There were moments where Lorraine questioned marrying a man who was younger and less educated than her. His immaturity and inexperience in life showed. Until he met Lorraine, Bill didn’t know what a savings account was. Sometimes, Lorraine caught herself feeling more motherly than wifely. “No dear, that’s not how you write a check,” she would say calmly, hiding her frustrations. Even though Lorraine was the main breadwinner of the household, as a secretary at the local bank, she was in charge of cooking all the meals. Bill would try to help by cleaning the house, but his efforts were never up to par with Lorraine’s standards. Instead, Bill contributed through long hours at work, but he moved erratically between jobs. For a year, he was a bricklayer. Then he poured cement and worked in a slaughterhouse. After a long day, he would tell Lorraine that he liked to “keep his options open.” In actuality, he had a tendency to run his mouth and fall into disgrace with his employers. 

A few nights a year, Bill would barge in through the front door claiming that “It’s all bullshit, Lorraine. Those shitheads don’t know a fuckin’ thing about anything!” Lorraine would keep quiet and listen, not wanting to anger him further. She would wait for him to tire and climb into bed with her. Throughout the night, she would soothe his anger by agreeing with him, “You’re right, Bill. You’re always right.” All Lorraine wanted to do was agree with the employers. But she and Bill were a team, they had to support each other, no matter what. In the dark bedroom, Bill couldn’t see Lorraine’s troubled expression. Her fear of Bill’s unsteadiness would settle into her gaze as she stared the ceiling. Lorraine would gather one of Bill’s calloused hands into her own and hold it to her cheek, uncertain about the future. They would fall asleep like that.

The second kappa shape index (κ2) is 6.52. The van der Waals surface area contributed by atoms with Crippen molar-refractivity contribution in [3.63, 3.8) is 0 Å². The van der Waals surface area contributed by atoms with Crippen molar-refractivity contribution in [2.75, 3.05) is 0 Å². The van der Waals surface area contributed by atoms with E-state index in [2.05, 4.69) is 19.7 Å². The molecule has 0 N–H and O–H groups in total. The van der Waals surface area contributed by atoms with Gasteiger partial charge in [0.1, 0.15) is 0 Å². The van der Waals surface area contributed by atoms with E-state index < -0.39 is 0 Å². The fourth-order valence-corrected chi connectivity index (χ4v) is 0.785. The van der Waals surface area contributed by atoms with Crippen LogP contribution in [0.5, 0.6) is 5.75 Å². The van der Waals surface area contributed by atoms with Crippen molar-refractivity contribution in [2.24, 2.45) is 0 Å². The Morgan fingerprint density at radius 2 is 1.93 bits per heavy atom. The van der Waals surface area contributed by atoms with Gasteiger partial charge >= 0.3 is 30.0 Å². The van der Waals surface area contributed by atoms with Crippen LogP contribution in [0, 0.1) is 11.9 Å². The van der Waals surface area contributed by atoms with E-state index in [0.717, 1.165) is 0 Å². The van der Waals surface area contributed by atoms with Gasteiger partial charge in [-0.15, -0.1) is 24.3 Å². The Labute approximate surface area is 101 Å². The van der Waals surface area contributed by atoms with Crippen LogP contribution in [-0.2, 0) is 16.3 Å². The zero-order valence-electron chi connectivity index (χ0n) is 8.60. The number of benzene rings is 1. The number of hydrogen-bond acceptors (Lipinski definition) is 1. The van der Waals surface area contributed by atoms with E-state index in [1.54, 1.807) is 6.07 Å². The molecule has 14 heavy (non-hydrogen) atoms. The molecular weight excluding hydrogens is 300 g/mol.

Almost nightly, Lorraine would dream about everyday normalcy: Bill would come home from his nine-to-five job and be greeted by their two children at the front door. After dinner, Bill and Lorraine would retire into the living room while the children did the dishes. The buzz of her alarm clock each morning would force her back to reality. This cycle would continue for years.